- Healthcare organizations are attempting to balance patient care delivery with clinician and staff burnout
- The global pandemic has had a devastating impact on healthcare workers
- Increasing efficiency, standardizing workflows, and implementing role–based care is essential
In March 2020, The World Health Organization (WHO) declared COVID-19 a global pandemic. More than a year later, with vaccine deployment well underway, healthcare organizations struggle to balance efficient care delivery with clinician burnout and financial constraints. Increasing efficiency will be key after COVID-19 for both improved clinical and financial outcomes.
For many organizations, saving resources will be vital for future organizational success. The logical way forward is to consolidate and integrate technological systems and to streamline workflow processes.
COVID-19‘s Impact on Healthcare Workers
The global pandemic has had a devastating impact on healthcare workers, from clinicians to the essential personnel who keep health systems operating. Burnout is a legitimate concern.
“Researchers say the pandemic’s toll on the nation’s healthcare workforce will play out long after the coronavirus is tamed,” writes Andrew Jacobs for the New York Times. “In a survey released in September by the online site Medscape, two-thirds of American doctors said they had grappled with intense burnout during the pandemic, with a similar percentage reporting a drop in income,” he stated.
While odds for nurses to have burnout symptoms were more than 2.5 times greater than for physicians, the incidence of burnout among physicians rose significantly during the COVID-19 pandemic.
Increasing Efficiency by Standardizing Workflows and Implementing Role-Based Care
During a national health emergency or while operating with less than optimal staffing levels, time is of the essence. Nurses cannot spend time searching for the right person to contact. Clinicians cannot depend on unreliable or outmoded communication.
It has been and continues to be essential for clinicians and clinical staff to collaborate effectively. Team-based care is essential to this effort, but so is the ability to reach the right people, at the right time, with the right information without delay. Role–based communication – where clinicians no longer have to spend valuable minutes looking for on-call schedules, paging colleagues and waiting for responses but, instead contact a role or team – is key to streamlining care and reducing clinician burnout.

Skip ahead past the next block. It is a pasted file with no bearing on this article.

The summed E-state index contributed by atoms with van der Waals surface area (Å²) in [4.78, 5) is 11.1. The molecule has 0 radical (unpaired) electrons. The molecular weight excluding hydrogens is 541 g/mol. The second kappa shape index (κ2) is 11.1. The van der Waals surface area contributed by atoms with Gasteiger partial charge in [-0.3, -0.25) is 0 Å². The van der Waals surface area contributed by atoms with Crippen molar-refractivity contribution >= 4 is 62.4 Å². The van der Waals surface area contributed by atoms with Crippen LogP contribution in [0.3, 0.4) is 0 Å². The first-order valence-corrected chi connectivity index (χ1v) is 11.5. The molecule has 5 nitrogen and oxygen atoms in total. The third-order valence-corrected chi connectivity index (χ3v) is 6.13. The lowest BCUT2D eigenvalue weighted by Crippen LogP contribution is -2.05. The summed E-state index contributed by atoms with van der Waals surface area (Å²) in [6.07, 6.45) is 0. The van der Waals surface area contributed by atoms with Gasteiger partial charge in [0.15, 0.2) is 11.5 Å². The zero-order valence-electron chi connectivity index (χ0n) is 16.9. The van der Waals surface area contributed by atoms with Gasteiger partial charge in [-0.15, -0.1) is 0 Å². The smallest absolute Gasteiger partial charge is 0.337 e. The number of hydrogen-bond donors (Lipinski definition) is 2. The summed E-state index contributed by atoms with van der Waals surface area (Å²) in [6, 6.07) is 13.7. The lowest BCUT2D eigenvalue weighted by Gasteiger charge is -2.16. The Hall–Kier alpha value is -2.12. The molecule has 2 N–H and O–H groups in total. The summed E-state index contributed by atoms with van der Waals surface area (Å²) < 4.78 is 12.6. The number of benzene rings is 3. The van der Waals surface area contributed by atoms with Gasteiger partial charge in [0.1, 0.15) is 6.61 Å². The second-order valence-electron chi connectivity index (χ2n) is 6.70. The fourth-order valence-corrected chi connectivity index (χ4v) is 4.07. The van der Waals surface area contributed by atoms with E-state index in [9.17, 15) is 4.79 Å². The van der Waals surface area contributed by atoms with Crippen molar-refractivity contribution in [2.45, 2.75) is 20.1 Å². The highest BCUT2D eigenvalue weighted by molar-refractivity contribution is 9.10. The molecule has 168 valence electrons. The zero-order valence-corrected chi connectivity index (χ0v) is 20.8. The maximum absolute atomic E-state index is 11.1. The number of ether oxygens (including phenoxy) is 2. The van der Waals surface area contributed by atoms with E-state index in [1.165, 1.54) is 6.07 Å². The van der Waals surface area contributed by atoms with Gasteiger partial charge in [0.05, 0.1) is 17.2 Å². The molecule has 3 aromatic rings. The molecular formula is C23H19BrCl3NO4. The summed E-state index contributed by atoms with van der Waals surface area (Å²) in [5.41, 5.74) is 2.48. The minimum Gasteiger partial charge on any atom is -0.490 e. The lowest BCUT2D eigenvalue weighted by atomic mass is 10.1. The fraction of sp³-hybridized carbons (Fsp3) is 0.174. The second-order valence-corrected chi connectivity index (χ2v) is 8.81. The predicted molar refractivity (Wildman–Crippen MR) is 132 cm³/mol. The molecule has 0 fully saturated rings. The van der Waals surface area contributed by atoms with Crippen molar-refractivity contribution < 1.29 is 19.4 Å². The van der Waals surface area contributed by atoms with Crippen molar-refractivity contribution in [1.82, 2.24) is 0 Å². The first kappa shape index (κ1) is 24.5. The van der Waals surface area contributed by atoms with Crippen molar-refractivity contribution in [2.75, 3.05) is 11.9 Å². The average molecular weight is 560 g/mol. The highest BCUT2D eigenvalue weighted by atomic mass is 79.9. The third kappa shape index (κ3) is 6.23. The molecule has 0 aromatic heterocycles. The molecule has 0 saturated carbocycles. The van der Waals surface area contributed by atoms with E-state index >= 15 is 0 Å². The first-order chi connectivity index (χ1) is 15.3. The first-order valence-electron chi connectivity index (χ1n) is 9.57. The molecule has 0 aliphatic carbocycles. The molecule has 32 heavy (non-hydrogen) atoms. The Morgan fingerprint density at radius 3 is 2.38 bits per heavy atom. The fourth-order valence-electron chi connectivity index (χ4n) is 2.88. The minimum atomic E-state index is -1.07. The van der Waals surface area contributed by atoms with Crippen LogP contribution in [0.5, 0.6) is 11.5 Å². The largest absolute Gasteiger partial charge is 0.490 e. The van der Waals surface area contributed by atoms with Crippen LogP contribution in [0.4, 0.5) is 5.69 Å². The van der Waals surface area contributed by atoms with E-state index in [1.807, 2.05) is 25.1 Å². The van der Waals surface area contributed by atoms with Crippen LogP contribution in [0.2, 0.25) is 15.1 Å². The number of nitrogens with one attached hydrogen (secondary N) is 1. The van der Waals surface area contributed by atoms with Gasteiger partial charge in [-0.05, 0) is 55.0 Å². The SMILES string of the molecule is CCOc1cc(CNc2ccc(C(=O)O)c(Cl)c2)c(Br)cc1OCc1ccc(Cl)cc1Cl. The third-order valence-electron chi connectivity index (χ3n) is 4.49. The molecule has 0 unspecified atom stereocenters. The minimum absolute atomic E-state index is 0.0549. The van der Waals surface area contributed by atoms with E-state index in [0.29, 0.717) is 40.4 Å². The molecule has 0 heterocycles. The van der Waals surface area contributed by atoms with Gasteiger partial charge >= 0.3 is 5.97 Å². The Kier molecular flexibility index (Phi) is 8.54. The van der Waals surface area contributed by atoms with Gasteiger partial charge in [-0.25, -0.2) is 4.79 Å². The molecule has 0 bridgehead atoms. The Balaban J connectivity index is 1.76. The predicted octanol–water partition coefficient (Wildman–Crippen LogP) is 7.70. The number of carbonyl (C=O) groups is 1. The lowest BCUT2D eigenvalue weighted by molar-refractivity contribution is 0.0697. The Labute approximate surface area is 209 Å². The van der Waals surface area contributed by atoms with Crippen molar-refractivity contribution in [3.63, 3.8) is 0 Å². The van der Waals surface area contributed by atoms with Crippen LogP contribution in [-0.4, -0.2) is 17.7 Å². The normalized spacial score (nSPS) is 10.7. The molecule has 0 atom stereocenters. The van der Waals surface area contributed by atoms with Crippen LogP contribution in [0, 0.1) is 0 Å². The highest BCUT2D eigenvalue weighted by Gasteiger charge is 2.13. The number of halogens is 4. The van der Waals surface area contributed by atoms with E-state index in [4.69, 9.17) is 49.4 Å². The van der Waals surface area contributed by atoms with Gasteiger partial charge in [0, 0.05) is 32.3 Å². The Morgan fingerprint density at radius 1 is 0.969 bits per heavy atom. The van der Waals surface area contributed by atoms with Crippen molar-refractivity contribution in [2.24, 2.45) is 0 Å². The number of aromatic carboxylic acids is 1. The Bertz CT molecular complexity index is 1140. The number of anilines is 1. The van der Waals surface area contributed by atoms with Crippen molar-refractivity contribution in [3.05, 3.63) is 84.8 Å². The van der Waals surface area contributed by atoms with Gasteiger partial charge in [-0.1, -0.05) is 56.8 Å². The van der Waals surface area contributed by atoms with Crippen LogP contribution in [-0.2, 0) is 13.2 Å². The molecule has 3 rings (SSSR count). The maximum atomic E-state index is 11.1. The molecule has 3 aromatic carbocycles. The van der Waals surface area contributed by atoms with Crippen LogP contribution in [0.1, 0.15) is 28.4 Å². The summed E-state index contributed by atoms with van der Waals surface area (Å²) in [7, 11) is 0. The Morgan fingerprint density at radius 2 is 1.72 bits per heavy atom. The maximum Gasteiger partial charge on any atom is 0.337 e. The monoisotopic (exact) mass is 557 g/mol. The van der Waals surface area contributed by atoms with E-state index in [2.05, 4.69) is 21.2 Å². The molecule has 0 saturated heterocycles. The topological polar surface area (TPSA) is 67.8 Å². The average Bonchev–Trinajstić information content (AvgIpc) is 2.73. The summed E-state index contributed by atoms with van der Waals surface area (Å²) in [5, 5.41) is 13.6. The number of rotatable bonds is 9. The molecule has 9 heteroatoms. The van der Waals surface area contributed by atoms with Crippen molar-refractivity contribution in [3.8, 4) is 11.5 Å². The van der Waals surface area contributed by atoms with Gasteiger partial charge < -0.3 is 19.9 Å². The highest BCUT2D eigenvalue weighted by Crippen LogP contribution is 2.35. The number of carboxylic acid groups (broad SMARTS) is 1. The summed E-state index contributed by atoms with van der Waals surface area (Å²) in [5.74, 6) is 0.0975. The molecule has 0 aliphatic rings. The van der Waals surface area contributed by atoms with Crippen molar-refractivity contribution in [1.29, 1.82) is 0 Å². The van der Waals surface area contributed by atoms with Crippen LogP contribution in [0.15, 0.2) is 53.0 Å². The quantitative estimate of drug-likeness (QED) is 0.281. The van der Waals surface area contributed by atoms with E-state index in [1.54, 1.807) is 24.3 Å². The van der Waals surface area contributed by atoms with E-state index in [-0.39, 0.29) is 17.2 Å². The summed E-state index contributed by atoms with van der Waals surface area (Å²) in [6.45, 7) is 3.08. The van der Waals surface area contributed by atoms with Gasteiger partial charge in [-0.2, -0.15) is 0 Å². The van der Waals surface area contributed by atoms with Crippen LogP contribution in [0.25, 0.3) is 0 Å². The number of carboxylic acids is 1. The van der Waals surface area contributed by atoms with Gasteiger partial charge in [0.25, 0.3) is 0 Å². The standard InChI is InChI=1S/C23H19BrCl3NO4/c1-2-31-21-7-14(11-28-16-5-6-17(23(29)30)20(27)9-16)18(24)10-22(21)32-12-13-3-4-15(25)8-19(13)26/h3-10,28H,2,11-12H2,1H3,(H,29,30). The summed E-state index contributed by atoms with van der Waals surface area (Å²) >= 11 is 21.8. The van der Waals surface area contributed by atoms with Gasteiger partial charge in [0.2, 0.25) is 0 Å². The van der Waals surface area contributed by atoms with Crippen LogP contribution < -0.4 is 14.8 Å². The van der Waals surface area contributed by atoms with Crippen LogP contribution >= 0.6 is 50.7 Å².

Additionally, COVID-19 has made a strong case for standardizing workflows across the health system, including admission, transfer, discharge, and critical care team activations. Any delay in urgent care, especially during the pandemic, puts lives at risk. Technological advances, including the deployment of clinical collaboration platforms, have helped streamline procedures and coordinate tasks, allowing hospitals and their staff to better organize their time and resources.
“Ultimately, efficiency in the health care system isn’t just about numbers on a page or dollars in a spreadsheet,” write Kavita Patel, M.S. and BJ Schaknowski for Fortune. “It’s about how we treat and care for the people who are treating us. It’s about whether we can make the best use of our shared time and resources.”
For healthcare organizations, success in a world with managed COVID-19 means focusing on factors that impact clinical and financial success. Reducing burnout, increasing efficiency, and making the most of available resources will be key.